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Medea’s Chorus

Myth and Women’s Poetry Since 1950


Veronica House

Women’s mythic revision is a tradition at the heart of twentieth-century literature. Medea’s Chorus explores post-WWII women’s poetry that takes Greek mythology as its central topos. The book investigates five of the most influential poets writing in the twentieth century (H.D., Sylvia Plath, Adrienne Rich, Margaret Atwood, Eavan Boland) who challenge both the ancient literary representations of women and the high modernist appropriations of the classics. In their poetry and prose, the women engage with cultural discourses about literary authority, gender, oppression, violence, and age. Yet even while the poets rework certain aspects of the Greek myths that they find troubling, they see the inherent power in the stories and use that power for personal and social revelation. Because myths exist in multiple versions, ancient writers did not create from scratch; their artistic contribution lay in how they changed the stories. Modern female poets are engaging in a several millennia-old tradition of mythic revision, a tradition that has ruthlessly posited that there is no place for women in the creation and transmission of mythological poetry. Medea’s Chorus tracks mythic revision from the 1950s through the second-wave feminist movement and into turn-of-the-century feminism to highlight individual achievements and to show the collective effect of the poets’ highly varied works on post-WWII literature and feminist thought and practice. This engaging and beautifully written book is a must-read for any student, teacher, or scholar of the Classical Tradition, revisionist mythmaking, and twentieth-century poetry.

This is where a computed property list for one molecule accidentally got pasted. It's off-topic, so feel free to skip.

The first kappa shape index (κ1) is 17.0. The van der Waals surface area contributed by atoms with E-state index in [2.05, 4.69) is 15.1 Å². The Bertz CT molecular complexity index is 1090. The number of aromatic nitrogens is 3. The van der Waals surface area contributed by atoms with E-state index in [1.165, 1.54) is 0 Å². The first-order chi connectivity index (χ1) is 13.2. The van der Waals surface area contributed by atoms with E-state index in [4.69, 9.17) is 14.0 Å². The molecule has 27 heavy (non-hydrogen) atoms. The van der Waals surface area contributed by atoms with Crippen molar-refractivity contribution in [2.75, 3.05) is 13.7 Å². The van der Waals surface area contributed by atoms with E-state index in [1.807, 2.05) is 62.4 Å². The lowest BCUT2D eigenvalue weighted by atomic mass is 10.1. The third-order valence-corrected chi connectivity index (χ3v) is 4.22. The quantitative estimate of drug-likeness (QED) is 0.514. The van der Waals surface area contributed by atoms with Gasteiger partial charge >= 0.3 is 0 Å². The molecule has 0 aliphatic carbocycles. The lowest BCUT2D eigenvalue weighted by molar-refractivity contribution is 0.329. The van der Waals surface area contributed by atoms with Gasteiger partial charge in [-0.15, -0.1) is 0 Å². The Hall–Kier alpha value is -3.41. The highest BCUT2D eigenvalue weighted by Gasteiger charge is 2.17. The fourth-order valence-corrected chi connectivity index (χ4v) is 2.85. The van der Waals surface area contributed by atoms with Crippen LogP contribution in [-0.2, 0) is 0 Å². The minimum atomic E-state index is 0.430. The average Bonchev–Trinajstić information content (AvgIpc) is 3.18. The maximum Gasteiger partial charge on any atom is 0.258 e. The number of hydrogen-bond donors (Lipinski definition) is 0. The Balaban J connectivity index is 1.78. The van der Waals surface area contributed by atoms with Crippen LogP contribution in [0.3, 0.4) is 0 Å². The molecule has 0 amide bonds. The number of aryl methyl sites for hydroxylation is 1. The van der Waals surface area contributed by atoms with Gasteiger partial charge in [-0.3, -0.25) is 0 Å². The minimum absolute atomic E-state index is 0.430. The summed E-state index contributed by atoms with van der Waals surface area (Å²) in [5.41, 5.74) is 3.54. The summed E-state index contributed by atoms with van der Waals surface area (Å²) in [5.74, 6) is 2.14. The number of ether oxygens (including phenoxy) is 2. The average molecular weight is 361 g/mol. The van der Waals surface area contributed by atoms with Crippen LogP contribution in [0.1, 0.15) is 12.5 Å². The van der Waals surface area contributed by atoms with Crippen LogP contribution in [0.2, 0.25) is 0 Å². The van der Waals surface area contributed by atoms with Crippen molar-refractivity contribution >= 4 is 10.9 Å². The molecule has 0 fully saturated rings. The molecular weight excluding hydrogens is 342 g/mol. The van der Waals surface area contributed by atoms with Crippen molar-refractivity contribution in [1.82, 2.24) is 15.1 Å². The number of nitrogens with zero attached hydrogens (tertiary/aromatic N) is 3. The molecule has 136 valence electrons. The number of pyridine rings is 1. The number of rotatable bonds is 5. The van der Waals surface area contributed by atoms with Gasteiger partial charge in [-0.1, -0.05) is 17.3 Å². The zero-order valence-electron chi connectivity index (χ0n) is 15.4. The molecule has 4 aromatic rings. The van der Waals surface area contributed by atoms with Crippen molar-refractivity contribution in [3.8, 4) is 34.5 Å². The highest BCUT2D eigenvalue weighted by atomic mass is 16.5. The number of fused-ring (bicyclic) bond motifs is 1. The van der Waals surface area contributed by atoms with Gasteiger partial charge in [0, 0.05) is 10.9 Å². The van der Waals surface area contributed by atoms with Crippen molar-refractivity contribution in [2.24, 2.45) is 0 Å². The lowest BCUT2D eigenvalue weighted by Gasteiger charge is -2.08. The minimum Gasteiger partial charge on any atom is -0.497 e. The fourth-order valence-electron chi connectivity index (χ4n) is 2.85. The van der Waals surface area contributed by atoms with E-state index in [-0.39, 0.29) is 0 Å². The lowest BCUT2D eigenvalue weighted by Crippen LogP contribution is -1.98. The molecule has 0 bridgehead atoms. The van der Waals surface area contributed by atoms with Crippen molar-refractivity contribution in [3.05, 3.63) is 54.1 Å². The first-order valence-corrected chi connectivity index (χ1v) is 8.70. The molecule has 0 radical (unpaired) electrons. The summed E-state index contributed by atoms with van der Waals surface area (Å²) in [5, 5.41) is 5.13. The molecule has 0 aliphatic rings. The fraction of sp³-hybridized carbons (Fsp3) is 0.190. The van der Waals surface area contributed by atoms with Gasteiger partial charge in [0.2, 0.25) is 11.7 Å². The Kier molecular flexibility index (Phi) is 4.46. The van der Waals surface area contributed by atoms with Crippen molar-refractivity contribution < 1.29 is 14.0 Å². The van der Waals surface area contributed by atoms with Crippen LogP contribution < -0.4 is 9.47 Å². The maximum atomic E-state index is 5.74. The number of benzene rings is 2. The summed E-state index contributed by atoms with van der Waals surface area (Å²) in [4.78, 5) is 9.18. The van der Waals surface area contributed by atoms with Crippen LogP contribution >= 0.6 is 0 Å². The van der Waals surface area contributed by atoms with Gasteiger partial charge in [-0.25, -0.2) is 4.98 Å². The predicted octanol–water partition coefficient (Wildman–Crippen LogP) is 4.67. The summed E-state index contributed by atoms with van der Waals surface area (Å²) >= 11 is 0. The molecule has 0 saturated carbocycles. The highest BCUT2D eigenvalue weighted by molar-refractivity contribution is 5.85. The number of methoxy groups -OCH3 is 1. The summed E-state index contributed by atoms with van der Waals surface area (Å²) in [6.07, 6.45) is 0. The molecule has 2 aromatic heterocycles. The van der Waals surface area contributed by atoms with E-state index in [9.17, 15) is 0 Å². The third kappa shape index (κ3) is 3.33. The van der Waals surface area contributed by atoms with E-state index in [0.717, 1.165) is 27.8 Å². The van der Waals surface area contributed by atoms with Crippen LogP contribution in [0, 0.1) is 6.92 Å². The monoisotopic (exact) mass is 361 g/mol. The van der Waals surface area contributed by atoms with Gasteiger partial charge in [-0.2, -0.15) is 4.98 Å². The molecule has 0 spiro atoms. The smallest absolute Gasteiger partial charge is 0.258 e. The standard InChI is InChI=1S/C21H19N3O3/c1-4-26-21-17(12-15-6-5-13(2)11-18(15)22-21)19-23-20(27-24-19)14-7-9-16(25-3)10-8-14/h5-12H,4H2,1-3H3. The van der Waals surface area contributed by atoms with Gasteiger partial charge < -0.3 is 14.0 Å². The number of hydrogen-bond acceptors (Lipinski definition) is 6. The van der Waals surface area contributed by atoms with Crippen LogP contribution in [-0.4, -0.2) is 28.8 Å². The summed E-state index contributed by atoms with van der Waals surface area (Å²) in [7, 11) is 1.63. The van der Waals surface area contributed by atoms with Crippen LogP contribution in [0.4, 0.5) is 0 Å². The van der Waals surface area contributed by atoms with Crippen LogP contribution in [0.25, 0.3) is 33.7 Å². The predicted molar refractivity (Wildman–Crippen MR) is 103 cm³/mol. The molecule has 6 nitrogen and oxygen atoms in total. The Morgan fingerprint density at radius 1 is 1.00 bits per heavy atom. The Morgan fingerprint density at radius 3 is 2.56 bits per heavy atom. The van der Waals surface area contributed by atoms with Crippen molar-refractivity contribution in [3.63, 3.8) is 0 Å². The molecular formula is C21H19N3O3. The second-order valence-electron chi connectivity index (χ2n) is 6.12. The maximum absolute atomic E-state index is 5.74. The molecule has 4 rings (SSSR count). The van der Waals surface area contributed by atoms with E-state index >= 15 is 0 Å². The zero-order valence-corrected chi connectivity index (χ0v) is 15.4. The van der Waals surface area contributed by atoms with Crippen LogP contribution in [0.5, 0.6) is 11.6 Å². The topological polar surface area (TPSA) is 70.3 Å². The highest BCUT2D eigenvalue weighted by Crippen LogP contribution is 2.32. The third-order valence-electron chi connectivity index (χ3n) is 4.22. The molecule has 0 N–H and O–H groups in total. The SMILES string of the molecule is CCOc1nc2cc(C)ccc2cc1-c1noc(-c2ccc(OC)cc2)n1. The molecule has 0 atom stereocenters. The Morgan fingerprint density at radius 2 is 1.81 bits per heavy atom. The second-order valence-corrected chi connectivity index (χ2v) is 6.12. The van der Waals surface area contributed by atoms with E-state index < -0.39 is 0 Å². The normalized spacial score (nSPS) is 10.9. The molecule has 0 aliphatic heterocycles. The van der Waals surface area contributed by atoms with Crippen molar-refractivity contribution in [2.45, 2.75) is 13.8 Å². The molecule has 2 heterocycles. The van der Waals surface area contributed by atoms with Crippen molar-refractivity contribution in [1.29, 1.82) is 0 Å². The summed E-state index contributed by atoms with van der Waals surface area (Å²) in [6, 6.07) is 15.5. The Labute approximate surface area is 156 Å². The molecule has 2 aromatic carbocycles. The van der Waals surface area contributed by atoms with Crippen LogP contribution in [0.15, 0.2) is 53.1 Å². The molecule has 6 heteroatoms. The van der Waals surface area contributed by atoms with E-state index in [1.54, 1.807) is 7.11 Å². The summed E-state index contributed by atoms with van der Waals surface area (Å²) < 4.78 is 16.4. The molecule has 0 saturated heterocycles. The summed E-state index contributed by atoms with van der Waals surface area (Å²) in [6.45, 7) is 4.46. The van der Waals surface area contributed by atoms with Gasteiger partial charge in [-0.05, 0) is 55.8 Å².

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Chapter Four: Margaret Atwood’s Transformed Circe


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Margaret Atwood’s Transformed Circe

Living on the Margins

During the same years in which Adrienne Rich was experimenting with mythology, only to turn away from it as too representative of oppression to use in her writing, Margaret Atwood also wrestled with how to make it meaningful for a modern audience. Much like Rich, she sought to expose the dangerous gender constructions within the existing stories that she felt had become so engrained that they not only reflected human behavior but influenced her contemporaries’ actions, ensnaring them in limiting and dehumanizing roles. She wanted to shatter the belief that archetypes are inflexible, that the familiar endings to stories are fixed, that the gender roles assigned to the sexes through the ages are inevitable. But unlike Rich, she would not give up on mythology. When Odysseus washes up on Circe’s island in Atwood’s twenty-four-poem sequence “Circe/Mud Poems” (1974), he is ready to relive the same story to which he has been bound for millennia. Atwood’s Circe challenges him to break free of the myth that keeps them locked in a cycle of violence and abandonment, to envision an alternate life in which the two characters defy their ascribed roles. Through Circe, Atwood challenges mythology’s failings, even while she embraces The Odyssey’s affirmation of Odysseus’s choice of mortality over immortality. Ultimately, through her revisions Atwood upholds ← 77 | 78 → a principal theme of Homer’s epic: the need for humans to rediscover...

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